Published by the History Press, 160 pages, $22
Reading about true crimes, even when they’re safely tucked in the mothballs of the 19th century, brings scary fascination. That’s especially true when you’re aware that these criminals stalked their victims here in Boston. Each story Christopher Daley unearths is a drama, some expressing the misguided passion of love turned violent, some involving jumpy justice where the wrong guy is suspected. And there is suspenseful mystery: Whose severed limbs are floating in barrels in the Charles River?
One chapter turns to Mary Ann Bickford, a married woman from Maine who had affairs in glittery 1840s Boston and then became a prostitute. She was murdered by a lover who laid the blame on his somnambulism. A lurid Police Gazette drawing of him slitting her throat—the kind of sight common to tabloids back then—sensationalizes the ghastly details even beyond today’s TV coverage. Albert Tirrell, the sleepwalking killer, blamed his colorful victim, claiming prostitutes often commit suicide. Amazingly, he was acquitted and went back to his wife. Then there’s Jesse Pomeroy, “The Boy Torturer,” who attacked and murdered other children in the 1870s. He was deemed a psychopath and spent 58 years in prison, 41 of them in solitary, where, interestingly, he wrote poetry. Nine such cases are accompanied by modern-day photos of key locations (like a magnificently ominous courthouse) taken by the author’s wife, Catherine Reusch Daley, along with period photographs—some of these madmen were, alas, handsome.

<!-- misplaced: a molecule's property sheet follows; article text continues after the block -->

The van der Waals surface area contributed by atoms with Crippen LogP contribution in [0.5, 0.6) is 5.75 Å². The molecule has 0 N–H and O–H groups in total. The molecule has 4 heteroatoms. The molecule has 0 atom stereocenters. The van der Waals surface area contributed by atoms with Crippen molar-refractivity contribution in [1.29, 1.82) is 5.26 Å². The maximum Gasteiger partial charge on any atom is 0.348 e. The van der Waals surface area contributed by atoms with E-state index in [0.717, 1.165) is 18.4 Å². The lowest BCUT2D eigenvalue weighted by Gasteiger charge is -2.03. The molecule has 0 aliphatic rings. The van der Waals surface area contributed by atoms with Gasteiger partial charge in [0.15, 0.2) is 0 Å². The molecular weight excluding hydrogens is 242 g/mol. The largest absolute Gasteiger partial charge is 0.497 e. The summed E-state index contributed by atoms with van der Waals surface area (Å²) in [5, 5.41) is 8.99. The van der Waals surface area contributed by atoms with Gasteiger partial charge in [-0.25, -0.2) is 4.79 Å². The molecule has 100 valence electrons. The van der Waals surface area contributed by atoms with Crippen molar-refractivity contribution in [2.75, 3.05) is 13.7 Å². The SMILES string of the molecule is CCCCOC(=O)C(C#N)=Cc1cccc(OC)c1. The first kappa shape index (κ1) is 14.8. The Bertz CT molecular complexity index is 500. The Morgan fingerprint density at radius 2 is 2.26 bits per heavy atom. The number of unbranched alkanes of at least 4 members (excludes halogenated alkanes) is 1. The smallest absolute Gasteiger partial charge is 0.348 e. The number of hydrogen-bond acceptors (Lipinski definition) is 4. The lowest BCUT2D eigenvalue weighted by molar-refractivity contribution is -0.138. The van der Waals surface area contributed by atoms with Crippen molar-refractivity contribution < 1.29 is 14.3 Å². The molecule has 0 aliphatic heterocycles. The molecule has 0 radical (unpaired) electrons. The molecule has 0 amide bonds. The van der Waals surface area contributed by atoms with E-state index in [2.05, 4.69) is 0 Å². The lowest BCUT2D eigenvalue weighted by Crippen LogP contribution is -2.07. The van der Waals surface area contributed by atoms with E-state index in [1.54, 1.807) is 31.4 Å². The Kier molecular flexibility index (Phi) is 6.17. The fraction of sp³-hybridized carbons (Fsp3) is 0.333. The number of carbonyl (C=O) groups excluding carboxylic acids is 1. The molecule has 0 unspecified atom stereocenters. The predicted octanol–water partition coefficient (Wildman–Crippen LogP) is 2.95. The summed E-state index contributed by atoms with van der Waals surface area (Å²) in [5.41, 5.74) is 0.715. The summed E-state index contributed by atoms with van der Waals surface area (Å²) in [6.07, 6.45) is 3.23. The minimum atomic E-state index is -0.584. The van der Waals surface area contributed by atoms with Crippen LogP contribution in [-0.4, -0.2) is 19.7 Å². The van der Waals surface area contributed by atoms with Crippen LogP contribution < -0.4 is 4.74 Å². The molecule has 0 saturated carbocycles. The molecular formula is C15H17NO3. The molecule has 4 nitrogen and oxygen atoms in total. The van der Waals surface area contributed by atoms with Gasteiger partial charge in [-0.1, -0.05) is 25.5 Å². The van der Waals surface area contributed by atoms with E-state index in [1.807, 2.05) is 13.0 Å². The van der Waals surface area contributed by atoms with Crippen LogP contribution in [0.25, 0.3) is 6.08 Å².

From page 85: Mrs. Clark described how Jesse pounced on the snake with his rake with savage force. He not only killed the snake instantly but also continued to pound on it over and over again until it was just a mass of blood and flesh pounded into the garden soil. She remarked that Jesse seemed to take extraordinary glee at the act…. It seemed he was no longer the helpful and polite Jesse she had known but some cold, mindless killing machine absent any kind of conscience.